CD Tenerife clip the Pios wings

Happy and hung over, the 2,000 strong army of travelling CD Tenerife fans can hold their heads high after a great 1-0 away win against Las Palmas in Gran Canaria yesterday. Those pesky Pios are now another step nearer the relegation zone while Tenerife can use this as a launch pad for their promotion bid.

The Armada Sur gathered at the Royal Oak in Las Americas for a liquid breakfast and a 10am coach trip up to the ferry port in  Santa Cruz. With surprising promptness we were up and running and in good singing voice as we headed up the motorway. It’s a whole hour to Santa Cruz so we of course made our usual half way stop at the Oasis bar for extra singing juice. Sitting outside in the sun we met a middle aged British couple who were heading over to Gran Canaria for a few days break, I think they were suitably impressed when we told them that all the ferries would be bulging with Tenerife football fans.

Armas ferry

Arriving at the port we had time to grab a quick beer at the bar and meet some of the other Tenerife fans that had arrived early for the later and faster ferries. Thanks to the television companies wrangling over who should show “El Classico” and when, booking the ferries at barely a weeks notice left us a bit more fragmented than usual. Normally the Armada Sur go on the one hour Fred Olsen ferry into Agaete, an hours drive from Las Palmas, but this time we were booked on to the larger Naviera Armas ferry that takes 2 and a half hours and goes straight into Las Palmas port. As we piled on board the rain arrived but it couldn’t dampen our enthusiasm, neither could over ambitious attempts to smuggle our own beer aboard, the police confiscated quite a haul from the 500 or so fans on board, they said we could have it back later – yeah really!

What a posh ferry this was, most swarmed around the large circular bar downstairs but some of us headed to the top deck where a swimming pool lurked dangerously close to another bar. The ferry company had been warned that we might like the odd half of shandy but even so they ran out of beer after an hours sailing, I was forced to go onto rum and coke, then they decided to close the bars – i’m sure that infringes our human rights.

Pool bar

We amused ourselves with some community singing and dumped a cuddly Tweetie Pie (a yellow Pio and therefore fair game) Â in the pool, instead of drowning it floated ,mockingly, despite our attempts to bombard it. With the bars closed and the prospect of arriving in Las Palmas 2 hours before kick off, some of the Armada Sur decided to slip away from our police cordon and get taxis into Santa Catalina, a busy bar area. The owner of the bar we descended on must have thought it was christmas as we get the beer flowing and invited local shoppers to join our party.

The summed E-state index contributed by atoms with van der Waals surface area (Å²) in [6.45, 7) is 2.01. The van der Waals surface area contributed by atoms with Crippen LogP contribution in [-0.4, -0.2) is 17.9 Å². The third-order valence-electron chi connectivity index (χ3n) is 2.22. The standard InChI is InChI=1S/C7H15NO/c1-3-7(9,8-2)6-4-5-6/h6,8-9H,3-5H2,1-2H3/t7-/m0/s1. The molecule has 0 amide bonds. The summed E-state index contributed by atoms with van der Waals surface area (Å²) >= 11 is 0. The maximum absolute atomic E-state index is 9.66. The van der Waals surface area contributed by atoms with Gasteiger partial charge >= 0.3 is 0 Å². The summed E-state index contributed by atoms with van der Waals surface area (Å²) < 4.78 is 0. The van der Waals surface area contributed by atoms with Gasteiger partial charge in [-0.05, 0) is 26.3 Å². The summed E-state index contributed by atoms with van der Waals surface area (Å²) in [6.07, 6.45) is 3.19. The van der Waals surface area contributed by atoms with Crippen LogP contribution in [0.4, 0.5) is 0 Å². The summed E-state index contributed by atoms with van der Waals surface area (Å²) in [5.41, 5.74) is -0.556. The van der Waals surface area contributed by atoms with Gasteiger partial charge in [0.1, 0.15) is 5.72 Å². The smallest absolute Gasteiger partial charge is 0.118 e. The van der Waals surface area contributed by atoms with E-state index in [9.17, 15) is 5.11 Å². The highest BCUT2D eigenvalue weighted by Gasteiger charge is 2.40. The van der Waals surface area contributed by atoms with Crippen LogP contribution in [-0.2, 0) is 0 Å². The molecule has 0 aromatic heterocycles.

We suddenly realised it was getting very near to the 5.30 kick off and time to flag down some taxis, unfortunately I went to the toilet only to come back and find they had all gone. Luckily I quickly found a cab and got to the ground, the driver wouldn’t go right up to the entrances so I was left to suffer the verbal abuse (I had my Tenerife shirt on of course) of hordes of Pio fans. The General had given us all out tickets in advance so at least I knew the number entrance I needed.

The Game

Once in, I joined the swirling flags and colours of the CDT fans in the corner of the ground that we had been assigned. We rode our luck a bit and had our goalie Sergio Aragonoses to thank for some great saves but were giving as good as we got. After 30 minutes Aragoneses made a deep clearance and Alfaro jinked past his marker, Ramos, and beat the home goalkeeper to send the CDT fans wild. Not blessed lately with great defensive performances, we were a bit sceptical about keeping the Pios out, but the team stood firm and the final whistle signalled wild celebrations from the blue and white fans and the inevitable shower of missiles from the Pio fans, of course we didn’t gloat – MUCH.

Tenerife fans gloat

We had to wait well over an hour for our coach to be allowed out of the stadium car parkbut eventually we were off to the port and up the gang plank. Guess where we stopped first? no, not the souvenir shop, the bar. It was quite a liquid trip home, fair play to our police escorts, they struck their usual menacing poses but left us to enjoy our celebrations in good voice. The crossing seemed to fly by and we were soon on our coach and heading down the motorway to Tenerife South with great memories of another jolly derby day.